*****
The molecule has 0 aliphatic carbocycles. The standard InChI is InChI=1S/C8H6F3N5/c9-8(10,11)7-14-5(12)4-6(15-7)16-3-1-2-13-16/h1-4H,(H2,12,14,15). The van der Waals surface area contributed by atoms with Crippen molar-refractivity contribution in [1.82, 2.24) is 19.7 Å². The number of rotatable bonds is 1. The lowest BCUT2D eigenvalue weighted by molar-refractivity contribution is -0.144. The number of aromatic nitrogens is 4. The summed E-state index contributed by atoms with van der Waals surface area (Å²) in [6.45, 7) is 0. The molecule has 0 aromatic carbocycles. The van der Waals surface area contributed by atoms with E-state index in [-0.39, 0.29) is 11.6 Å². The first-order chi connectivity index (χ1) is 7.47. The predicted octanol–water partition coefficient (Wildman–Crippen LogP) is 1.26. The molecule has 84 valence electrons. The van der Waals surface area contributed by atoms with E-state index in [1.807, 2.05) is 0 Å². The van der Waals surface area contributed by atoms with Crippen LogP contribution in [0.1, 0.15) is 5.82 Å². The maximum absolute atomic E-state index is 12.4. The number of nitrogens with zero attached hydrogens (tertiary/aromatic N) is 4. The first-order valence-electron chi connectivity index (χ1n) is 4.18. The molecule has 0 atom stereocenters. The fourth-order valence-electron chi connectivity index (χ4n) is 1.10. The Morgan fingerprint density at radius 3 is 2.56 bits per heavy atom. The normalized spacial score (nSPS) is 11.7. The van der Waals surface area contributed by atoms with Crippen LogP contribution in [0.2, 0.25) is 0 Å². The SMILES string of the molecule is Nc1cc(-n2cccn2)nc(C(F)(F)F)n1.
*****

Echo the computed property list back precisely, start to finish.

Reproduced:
The molecule has 0 aliphatic carbocycles. The standard InChI is InChI=1S/C8H6F3N5/c9-8(10,11)7-14-5(12)4-6(15-7)16-3-1-2-13-16/h1-4H,(H2,12,14,15). The van der Waals surface area contributed by atoms with Crippen molar-refractivity contribution in [1.82, 2.24) is 19.7 Å². The number of rotatable bonds is 1. The lowest BCUT2D eigenvalue weighted by molar-refractivity contribution is -0.144. The number of aromatic nitrogens is 4. The summed E-state index contributed by atoms with van der Waals surface area (Å²) in [6.45, 7) is 0. The molecule has 0 aromatic carbocycles. The van der Waals surface area contributed by atoms with E-state index in [-0.39, 0.29) is 11.6 Å². The first-order chi connectivity index (χ1) is 7.47. The predicted octanol–water partition coefficient (Wildman–Crippen LogP) is 1.26. The molecule has 84 valence electrons. The van der Waals surface area contributed by atoms with E-state index in [1.807, 2.05) is 0 Å². The van der Waals surface area contributed by atoms with Crippen LogP contribution in [0.1, 0.15) is 5.82 Å². The maximum absolute atomic E-state index is 12.4. The number of nitrogens with zero attached hydrogens (tertiary/aromatic N) is 4. The first-order valence-electron chi connectivity index (χ1n) is 4.18. The molecule has 0 atom stereocenters. The fourth-order valence-electron chi connectivity index (χ4n) is 1.10. The Morgan fingerprint density at radius 3 is 2.56 bits per heavy atom. The normalized spacial score (nSPS) is 11.7. The van der Waals surface area contributed by atoms with Crippen LogP contribution in [0.2, 0.25) is 0 Å². The SMILES string of the molecule is Nc1cc(-n2cccn2)nc(C(F)(F)F)n1.